What planned Trump budget cuts could do to urban search and rescue

By Michael Hill

When a NJ Transit train derailed and killed a commuter last fall in Hoboken, Hackensack firefighters say they were the first on the scene to do urban search and rescue. They did the same when a parking garage collapsed in town in 2010. Now, they say the program could need a rescue itself — the Trump administration plans to cut funding for search and rescue under FEMA’s Urban Area Security Initiative allocations program.

“Funding has been decreasing slightly over the years and that big pie that we were getting a piece out of is now a smaller pie that we’re not really getting a whole lot out of — we’re getting a sliver. We’re appreciative of that, but I’m here to tell you that the programs and the training and the equipment that comes down to the local area departments, through the UASIA program, it cannot take a hit. There’s so much money invested in this program that to decrease the funding would be catastrophic,” said Chief Thomas Freeman of the Hackensack Fire Department.

The catastrophe of 9/11 led to the creation of the program in 2004 and training for half of Hackensack’s 100 firefighters. Some took part in Operation Fallout in April where first responders from three states trained at Joint Base McGuire-Dix-Lakehurst.

Congressman Josh Gottheimer says the administration wants to cut the program’s budget by 26 percent.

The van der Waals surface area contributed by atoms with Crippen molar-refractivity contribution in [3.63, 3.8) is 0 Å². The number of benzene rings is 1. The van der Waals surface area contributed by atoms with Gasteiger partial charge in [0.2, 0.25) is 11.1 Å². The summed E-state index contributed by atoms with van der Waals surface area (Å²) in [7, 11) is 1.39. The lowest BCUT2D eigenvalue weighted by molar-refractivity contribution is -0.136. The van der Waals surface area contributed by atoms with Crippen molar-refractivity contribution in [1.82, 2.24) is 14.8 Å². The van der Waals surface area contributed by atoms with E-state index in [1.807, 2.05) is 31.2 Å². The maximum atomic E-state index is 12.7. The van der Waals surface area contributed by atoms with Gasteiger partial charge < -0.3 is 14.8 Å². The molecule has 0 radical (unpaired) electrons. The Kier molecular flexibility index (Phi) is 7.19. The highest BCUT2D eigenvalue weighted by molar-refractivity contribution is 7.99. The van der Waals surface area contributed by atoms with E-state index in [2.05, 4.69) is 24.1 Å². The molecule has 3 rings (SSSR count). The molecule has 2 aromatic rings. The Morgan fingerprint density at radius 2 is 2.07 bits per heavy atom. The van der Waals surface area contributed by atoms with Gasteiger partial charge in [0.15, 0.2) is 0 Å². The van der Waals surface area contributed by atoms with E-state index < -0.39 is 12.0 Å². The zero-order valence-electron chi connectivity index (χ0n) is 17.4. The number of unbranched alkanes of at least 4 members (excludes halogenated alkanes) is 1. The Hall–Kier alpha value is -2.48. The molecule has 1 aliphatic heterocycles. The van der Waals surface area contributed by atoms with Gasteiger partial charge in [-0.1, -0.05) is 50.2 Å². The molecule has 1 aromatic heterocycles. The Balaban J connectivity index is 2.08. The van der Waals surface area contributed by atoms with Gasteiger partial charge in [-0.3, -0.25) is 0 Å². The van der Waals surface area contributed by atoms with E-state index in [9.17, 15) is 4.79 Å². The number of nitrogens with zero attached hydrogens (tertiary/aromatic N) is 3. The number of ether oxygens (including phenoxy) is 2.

“Here we are in the shadow of ground zero, in an area that lost scores of men and women to the hands of terrorists facing a budget that would gut a key weapon against terror. Here we are in 2017, with Isis-inspired homegrown and lone-wolf terrorists lurking in our communities and New Jersey is facing a $5 million slash to this counterterrorism program,” Gottheimer said.

The administration proposes to increase spending for the Department of Homeland Security, but slash spending for airport security while raising spending for immigration enforcement and deportation. Former Homeland Secretary Michael Chertoff wrote that’s “akin to double-locking your front door, but leaving your side door open — and your windows, and your garage door, and turning off your alarm.”

First responders say cutting anti-terror funding is delusional.

“The frequency of terrorist incidents is not declining as far as I can see and so I really can’t see that it would be very prudent to have the funding decline,” said Freeman.

“Here’s the bottom line: we don’t know when the next emergency or terrorist attack will be. We can’t know the future and we do hope for the best, but we have to be prepared for the worst,” Gottheimer said.

Hackensack Fire officials and Congressman Gottheimer say the money for this program is not a luxury and they’re hoping the administration will do a reversal and fund the program.